Car Dealers Aren’t Great At Explaining New Safety Features To Buyers, Claims New Study

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If you’re buying a new car, you expect the salesperson will hit you with all the impressive-sounding lingo and tech phrases that could possibly apply to a vehicle. However, a new report suggests that when it comes to informing car-buyers about new vehicle safety technologies, dealership sales staff might not have all the information. 

A report [PDF] released yesterday by the Massachusetts Institute of Technology’s AgeLab revealed that the dealership employees researchers talked to were woefully unprepared to educate prospective buyers about safety technology and automated driver assistance programs like crash avoidance, lane keeping, adaptive cruise control, and blind spot monitoring.

The MIT researchers visited 18 Boston-area dealerships — categorized as luxury, mass-market, and “safety-focused” — in the spring of 2016 to determine just how much the sales associates knew about the systems and how that knowledge could influence customers’ buying decisions.

The researchers asked the first salesperson they encountered about six different technologies — adaptive cruise control, automatic emergency braking, blind spot monitoring, forward collision warning, lane departure warning, and lane keeping assist.

According to the report, just six of the 17 sales associates at the visited dealerships were able to give “thorough” explanations of the features they were selling.


Seven salespeople gave “satisfactory” explanations, and four gave “poor” explanations. Additionally, the report found that two salespeople gave explicitly incorrect safety-critical information regarding at least one system.

Bryan Reimer, an author on the report, tells Consumerist that the research team was surprised by the range of information provided to the prospective buyers.

“Really there’s a wide range across dealership visited when it comes to the ability to sell the technologies,” Reimer says. “From Subaru, who is doing a wonderful job of providing customers reasonable information, to the mass-market brands that aren’t cohesively doing so.”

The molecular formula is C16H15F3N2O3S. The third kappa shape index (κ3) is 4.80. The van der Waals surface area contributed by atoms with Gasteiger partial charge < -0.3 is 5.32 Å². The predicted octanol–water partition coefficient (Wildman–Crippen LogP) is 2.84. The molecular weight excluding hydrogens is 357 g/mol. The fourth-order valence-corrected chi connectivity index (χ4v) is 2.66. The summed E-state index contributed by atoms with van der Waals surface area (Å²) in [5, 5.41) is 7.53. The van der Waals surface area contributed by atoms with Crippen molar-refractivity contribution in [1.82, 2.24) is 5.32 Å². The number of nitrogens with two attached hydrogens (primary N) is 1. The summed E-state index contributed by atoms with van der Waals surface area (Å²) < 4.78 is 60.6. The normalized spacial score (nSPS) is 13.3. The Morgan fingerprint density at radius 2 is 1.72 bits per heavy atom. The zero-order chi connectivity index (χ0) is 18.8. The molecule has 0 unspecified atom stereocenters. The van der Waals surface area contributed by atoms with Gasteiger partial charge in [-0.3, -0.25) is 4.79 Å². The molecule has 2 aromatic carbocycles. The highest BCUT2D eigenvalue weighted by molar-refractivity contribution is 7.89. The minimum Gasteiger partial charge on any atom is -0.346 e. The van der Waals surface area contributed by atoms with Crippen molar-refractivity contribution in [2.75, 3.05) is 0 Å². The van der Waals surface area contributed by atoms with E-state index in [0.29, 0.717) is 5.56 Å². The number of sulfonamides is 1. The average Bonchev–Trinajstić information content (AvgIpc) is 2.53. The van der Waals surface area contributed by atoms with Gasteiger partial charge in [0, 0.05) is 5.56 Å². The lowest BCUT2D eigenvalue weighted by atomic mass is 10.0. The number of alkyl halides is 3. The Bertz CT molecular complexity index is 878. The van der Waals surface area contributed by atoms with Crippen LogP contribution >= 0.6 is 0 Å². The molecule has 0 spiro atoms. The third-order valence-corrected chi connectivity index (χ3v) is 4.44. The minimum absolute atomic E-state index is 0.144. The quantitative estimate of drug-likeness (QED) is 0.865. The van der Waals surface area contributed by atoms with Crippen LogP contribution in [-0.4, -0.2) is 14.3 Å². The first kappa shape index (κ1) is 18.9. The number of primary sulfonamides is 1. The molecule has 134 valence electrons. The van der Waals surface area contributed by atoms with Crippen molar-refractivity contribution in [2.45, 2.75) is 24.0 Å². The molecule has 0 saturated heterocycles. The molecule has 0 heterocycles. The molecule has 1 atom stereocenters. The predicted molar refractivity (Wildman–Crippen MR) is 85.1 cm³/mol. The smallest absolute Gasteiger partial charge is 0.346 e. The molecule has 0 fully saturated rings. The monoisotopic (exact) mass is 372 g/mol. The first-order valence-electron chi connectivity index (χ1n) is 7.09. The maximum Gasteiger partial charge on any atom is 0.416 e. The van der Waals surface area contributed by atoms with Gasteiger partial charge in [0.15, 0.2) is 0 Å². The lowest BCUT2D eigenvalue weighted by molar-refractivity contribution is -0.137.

In all, the report found that mass-market brands included in the report — Ford and Chevrolet — fell into the “poor” category.

In one case, a Ford salesperson provided incorrect information to the researcher, claiming that the vehicle’s pre-collision assist with pedestrian detection would prevent collisions at all speeds and did not provide any information on capability limits.

However, the user manual indicated the systems will not detect pedestrians when traveling above 50-mph, will not detect cyclists, pedestrians, or animals at night, or operate reliably in cold, snowy, icy rainy, or foggy weather.

At Chevrolet, a salesperson brought up automatic park assist, and incorrectly stated a driver did not need to operate the brake when using the system.

Despite the poor rating from that particular salesperson, another did give a “thorough” explanation of the systems but only because he had undergone a training curriculum similar to that of safety-branded dealerships. However, it was unclear where and how he received this training when no other mass-market salespeople had, the report states.

On the other end of the spectrum, the report found that Subaru and BMW provided prospective buyers with more comprehensive information about the safety technology included in their vehicles.

For example, sales staff at Subaru dealers were well-trained and had print and digital content to drive consumer engagements.

BMW employed a system similar to that of Apple — with “geniuses” available to present technology education to salespeople, who can then pass it along to customers.

While the study is small, the researchers say that its findings suggest future research should focus on the state of vehicle technology.

“As technology continues to increase, consumers’ need for education and understanding at the point of sale is critical,” Reimer tells Consumerist.

After all, what good is safety technology, if you don’t know how to use it?

[via Wired]

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